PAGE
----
Saying a TV show spends a lot of money might be an odd way to extoll praise, but that’s what pushes “The Marvelous Mrs. Maisel” from great into the stratosphere of “I might cry if it gets canceled before the story is over” in its sophomore year. Season 2, now available on Amazon Prime, takes various members of the Weissmans and Maisels to Paris, their annual summer vacation in the Catskills Mountains, comedy clubs around the Northeast, and of course the familiar haunts of New York’s Upper West Side.
While Daniel Palladino’s excesses sometimes lightly intrude, Amy Sherman-Palladino has completed her reverse George Lucas: She has learned from missteps (in Seasons 5–6 and 8 of “Gilmore Girls”), and – combined with a budget that matches her ambitions – strikes a delightful mix of character growth and spectacle. The Palladinos say something about being a female comedian in 1959 without making us stop and say “They’re saying something about being a female comedian in 1959.”
Despite the title, “Maisel” is the truest ensemble show of the Palladinos’ Big Three. Watch any given scene, and Tony Shalhoub’s Abe Weissman is a caricature, albeit a delightful one, of a Jewish Columbia mathematics professor. But I know him much better after these 10 episodes. The way he fails to notice that wife Rose (Marin Hinkle) has moved to Paris is over-the-top silly, but the fact that he is more cognizant of her needs after that makes him a genuine person … granted, one with quirks such as his morning workout jumper and his extreme vetting of Benjamin (Zachary Levi) as Midge’s (Rachel Brosnahan) potential suitor.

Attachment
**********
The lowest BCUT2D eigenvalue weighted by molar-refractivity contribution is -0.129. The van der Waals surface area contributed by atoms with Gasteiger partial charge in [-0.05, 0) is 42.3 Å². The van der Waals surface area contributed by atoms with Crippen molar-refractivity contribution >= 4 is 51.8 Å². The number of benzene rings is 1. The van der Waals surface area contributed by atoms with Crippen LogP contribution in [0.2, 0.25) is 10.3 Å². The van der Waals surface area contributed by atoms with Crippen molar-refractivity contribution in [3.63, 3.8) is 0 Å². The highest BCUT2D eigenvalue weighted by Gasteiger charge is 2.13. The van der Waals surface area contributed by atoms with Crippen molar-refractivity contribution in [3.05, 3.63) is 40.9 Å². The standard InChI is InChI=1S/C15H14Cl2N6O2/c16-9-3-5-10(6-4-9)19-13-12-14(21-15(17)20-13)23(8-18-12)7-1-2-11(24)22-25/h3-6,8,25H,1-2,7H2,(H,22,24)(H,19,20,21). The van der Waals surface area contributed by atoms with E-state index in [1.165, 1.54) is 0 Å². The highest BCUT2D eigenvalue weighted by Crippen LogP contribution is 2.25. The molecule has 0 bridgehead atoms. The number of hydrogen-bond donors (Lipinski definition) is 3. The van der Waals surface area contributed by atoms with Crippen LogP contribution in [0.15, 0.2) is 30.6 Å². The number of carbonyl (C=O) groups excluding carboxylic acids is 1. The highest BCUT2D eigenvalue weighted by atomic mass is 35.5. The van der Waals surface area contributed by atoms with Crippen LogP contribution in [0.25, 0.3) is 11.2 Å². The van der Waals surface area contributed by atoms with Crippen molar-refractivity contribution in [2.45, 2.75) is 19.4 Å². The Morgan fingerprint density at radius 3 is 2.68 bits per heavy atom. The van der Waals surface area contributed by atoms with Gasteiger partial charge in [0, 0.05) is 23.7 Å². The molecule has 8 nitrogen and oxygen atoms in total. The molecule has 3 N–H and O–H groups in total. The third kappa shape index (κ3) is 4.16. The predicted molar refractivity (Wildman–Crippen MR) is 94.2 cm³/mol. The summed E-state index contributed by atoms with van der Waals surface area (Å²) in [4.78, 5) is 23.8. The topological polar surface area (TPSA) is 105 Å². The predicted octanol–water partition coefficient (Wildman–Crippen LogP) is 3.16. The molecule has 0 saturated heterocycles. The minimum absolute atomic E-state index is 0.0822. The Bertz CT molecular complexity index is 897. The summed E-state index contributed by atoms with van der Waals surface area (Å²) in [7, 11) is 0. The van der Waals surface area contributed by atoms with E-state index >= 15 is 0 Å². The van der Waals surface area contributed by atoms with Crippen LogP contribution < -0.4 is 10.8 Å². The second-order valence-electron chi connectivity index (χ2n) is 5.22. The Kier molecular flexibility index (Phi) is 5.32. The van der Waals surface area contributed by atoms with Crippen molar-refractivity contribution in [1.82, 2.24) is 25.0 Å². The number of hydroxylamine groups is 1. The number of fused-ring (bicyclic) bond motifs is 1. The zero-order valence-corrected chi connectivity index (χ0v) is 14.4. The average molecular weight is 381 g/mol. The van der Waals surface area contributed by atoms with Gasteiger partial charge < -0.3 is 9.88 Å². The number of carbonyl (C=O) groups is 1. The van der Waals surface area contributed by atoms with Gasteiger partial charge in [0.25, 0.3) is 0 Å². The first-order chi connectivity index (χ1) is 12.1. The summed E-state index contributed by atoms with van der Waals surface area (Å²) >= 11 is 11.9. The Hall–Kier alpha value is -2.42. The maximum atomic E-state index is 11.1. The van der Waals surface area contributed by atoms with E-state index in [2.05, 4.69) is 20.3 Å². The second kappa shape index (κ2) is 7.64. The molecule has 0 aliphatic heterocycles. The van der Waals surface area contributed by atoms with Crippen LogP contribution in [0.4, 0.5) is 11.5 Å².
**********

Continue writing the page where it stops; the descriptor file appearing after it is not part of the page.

Michael Zegen’s Joel Maisel also gets a tasty arc as he pushes past the inferiority complex that caused him to break up with Midge and, through smarts and elbow grease, gets his father Moishe’s (Kevin Pollak) garment business back on track.
Joel and Midge are a striking portrayal of two people who love each other but aren’t together. The reason, as Joel admits in the Season 2 premiere, is that he is too insecure to accept being a subject of Midge’s standup material. While part of me wants Joel to say “Screw it; I’ll learn to deal with it,” Zegen plays Joel’s situation with enough painful honesty that I buy it. Also, I remind myself, this is 1959. There’s a lot of societal pressure to not play second fiddle to your wife, and Joel is only human.
Actually, I don’t have to remind myself this is 1959, because everything about “Maisel” (except the wonderfully anachronistic closing-credits needle drops of small pop gems from the 1970s and ’80s) reminds us. This is where the big budget comes in. At the Catskills, bowling-alley workers manually set up the pins. At the hospital, Imogen’s (Bailey De Young) baby is stored in a drawer next to her bed. And then there’s Midge’s treatment in her chosen profession.